We in Sinn Féin believe it is incredibly important that the remit of inquests be extended to look beyond the medical cause and into the circumstances leading to the death. Issues relating to deaths can be tragic and it is vital that a coroner can consider these matters holistically if the case necessitates it. I am glad that this Bill will eventually extend the powers of the coroner when requesting witnesses and evidence and allow for questioning if required. The powers the Bill gives to coroners are proportionate to the job they have to do, especially in cases where a thorough investigation is needed, such as in the case of a violent death or medical misadventure. In such cases, as we have seen many times previously, such as in the cases of maternal deaths and others, coroners' powers have proven to be ineffective in investigations. The legislation seeks to give the coroner powers of warrant and search and seizure of documents and penalises those who refuse to co-operate with inquests. I am glad that mandatory reporting to the coroner will be extended where cause of death is unknown and if deaths are somewhat suspicious or unnatural such as where a death has occurred in a violent or unnatural manner, by unfair means or misadventure or in other areas.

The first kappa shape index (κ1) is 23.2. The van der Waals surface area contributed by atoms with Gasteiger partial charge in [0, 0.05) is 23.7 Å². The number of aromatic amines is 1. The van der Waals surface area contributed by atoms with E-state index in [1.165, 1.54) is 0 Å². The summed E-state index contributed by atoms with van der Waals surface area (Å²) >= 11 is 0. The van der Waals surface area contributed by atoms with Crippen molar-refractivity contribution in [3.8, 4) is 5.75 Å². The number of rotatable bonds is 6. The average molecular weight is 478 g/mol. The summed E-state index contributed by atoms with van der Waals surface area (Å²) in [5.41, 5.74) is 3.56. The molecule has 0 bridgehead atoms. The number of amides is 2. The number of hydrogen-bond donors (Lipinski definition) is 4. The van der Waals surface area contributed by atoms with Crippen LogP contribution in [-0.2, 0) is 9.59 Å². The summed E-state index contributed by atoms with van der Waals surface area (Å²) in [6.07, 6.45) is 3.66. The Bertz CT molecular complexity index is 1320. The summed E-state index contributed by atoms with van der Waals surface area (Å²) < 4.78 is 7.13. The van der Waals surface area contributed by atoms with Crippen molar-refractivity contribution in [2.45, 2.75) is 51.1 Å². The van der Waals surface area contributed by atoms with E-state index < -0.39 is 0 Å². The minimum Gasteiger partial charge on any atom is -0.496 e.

The legislation responds to Deputy Clare Daly's Bill introducing mandatory inquests in all cases of maternal death or late maternal deaths and extends legal aid to family members of the deceased. As it stands, maternal deaths are treated as deaths that must as a rule or practice be reported to the coroner. However, inquests are not automatically granted in these cases. Between 2007 and 2013, eight inquests were held following maternal deaths. All eight cases resulted in rulings of medical misadventure. It is the duty of the State to investigate deaths that take place in suspicious circumstances or in circumstances that leave them open to question. Too many families in this State have been left facing the wall of bureaucracy on their own without any supports.